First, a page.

CBD & Marijuana Drug Tests

The urine test for marijuana looks for THC’s main metabolic byproduct (ie, 11-nor-delta9-caboxy-THC). Since CBD contains essentially no THC, there is supposedly little to no chance it will produce a positive drug test. Furthermore, the standard follow-up verification screen, (a gas chromatography/mass spectrometry test), is too specific to measure components from CBD as positive.31

Of course, if CBD is not manufactured as required from the lowest-THC varieties of hemp, then there could be an issue. There are companies that verify CBD as 100% THC-free. To be safe, it may be best to discuss this with your patient, especially if he or she is taking a CBD manufactured by a company you cannot verify for strict quality control.

Politics of CBD Labeling

From what nutraceutical company representatives have told me, it sounds like the newly approved CBD-based drug for epilepsy may change the nutraceutical game regarding CBD. The powers at large may try to regulate CBD as a drug and remove from the market. Some companies are now choosing to sell “hemp” oil, and remove dosages of CBD from the label, which of course is not ideal for either practitioner or patient, both of whom need this information when using CBD therapeutically. Quietly, the Food and Drug Branch (FDB) of the California Department of Public Health released a fact sheet in July 2018, effectively banning hemp-derived CBD,32 and other states are moving to regulate CBD like marijuana. Although not really enforced yet, the stage is set to effectively stop over-the-counter sales. While this seems absurd, remember what happened with red yeast rice, when it was banned in 1998 by the FDA.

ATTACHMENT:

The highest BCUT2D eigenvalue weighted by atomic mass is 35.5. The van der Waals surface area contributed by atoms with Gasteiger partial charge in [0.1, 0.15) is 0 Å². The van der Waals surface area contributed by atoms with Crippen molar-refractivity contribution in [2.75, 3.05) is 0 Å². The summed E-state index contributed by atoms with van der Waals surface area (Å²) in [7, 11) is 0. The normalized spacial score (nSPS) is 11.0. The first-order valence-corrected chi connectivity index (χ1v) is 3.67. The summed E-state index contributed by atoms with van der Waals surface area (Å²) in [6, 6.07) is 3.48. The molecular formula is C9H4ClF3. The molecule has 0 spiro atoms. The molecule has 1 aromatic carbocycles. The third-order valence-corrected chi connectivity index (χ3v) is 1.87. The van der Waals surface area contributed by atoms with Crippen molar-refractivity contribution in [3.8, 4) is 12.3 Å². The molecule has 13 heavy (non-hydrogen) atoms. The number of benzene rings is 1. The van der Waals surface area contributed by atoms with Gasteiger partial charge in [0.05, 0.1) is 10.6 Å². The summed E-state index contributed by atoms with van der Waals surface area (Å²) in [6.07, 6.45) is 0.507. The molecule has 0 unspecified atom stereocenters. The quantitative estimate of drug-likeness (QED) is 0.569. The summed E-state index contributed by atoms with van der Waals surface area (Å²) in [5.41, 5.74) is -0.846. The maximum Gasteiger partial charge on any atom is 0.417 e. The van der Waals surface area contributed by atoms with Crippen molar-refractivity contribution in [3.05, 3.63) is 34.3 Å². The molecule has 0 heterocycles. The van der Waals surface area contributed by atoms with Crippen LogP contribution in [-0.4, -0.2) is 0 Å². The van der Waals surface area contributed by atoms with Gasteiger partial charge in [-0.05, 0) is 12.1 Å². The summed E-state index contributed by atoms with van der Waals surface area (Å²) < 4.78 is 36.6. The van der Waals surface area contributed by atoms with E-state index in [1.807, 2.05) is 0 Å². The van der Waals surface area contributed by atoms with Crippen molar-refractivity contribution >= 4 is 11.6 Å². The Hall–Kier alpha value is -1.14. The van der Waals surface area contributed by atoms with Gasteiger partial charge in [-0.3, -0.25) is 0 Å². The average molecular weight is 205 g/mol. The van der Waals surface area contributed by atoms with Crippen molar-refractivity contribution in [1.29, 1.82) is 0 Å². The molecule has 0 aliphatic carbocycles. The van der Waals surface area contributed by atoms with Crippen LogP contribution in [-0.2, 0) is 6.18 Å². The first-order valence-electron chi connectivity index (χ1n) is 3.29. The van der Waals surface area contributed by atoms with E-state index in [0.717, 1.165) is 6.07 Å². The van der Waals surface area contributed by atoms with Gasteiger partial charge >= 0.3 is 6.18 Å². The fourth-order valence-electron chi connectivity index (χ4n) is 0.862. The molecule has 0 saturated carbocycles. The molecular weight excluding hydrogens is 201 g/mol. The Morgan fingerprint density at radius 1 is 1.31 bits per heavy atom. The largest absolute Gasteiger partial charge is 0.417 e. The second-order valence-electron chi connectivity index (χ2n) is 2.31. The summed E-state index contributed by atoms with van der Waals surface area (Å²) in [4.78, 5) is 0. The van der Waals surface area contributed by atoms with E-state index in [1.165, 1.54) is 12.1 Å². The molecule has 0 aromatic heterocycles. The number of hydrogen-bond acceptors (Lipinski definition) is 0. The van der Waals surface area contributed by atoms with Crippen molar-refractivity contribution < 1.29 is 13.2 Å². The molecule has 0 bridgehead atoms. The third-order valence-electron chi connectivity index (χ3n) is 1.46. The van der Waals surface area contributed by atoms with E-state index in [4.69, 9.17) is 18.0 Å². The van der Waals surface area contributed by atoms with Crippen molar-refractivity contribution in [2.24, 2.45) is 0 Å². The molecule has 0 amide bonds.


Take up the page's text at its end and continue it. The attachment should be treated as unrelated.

When treating mental health naturopathically, a comprehensive approach involves treating the whole person by addressing sleep, exercise, stressors, spirit, foods, hormonal imbalance, blood sugar dysregulation, genetic susceptibilities, and nutrient deficiencies, etc. In my practice, I have been using CBD successfully over the past few years with this approach, especially to help calm the stress response, support digestive function, and calm inflammation. I have seen that CBD as a monotherapy has significant value. As part of a comprehensive naturopathic approach, CBD will be a valuable tool that can help catalyze the tipping point your patients are looking for to feel better. Please also stay aware of the emerging politics surrounding CBD in order to maintain its accessibility and to make sure your practice does not suffer from any legal ramifications.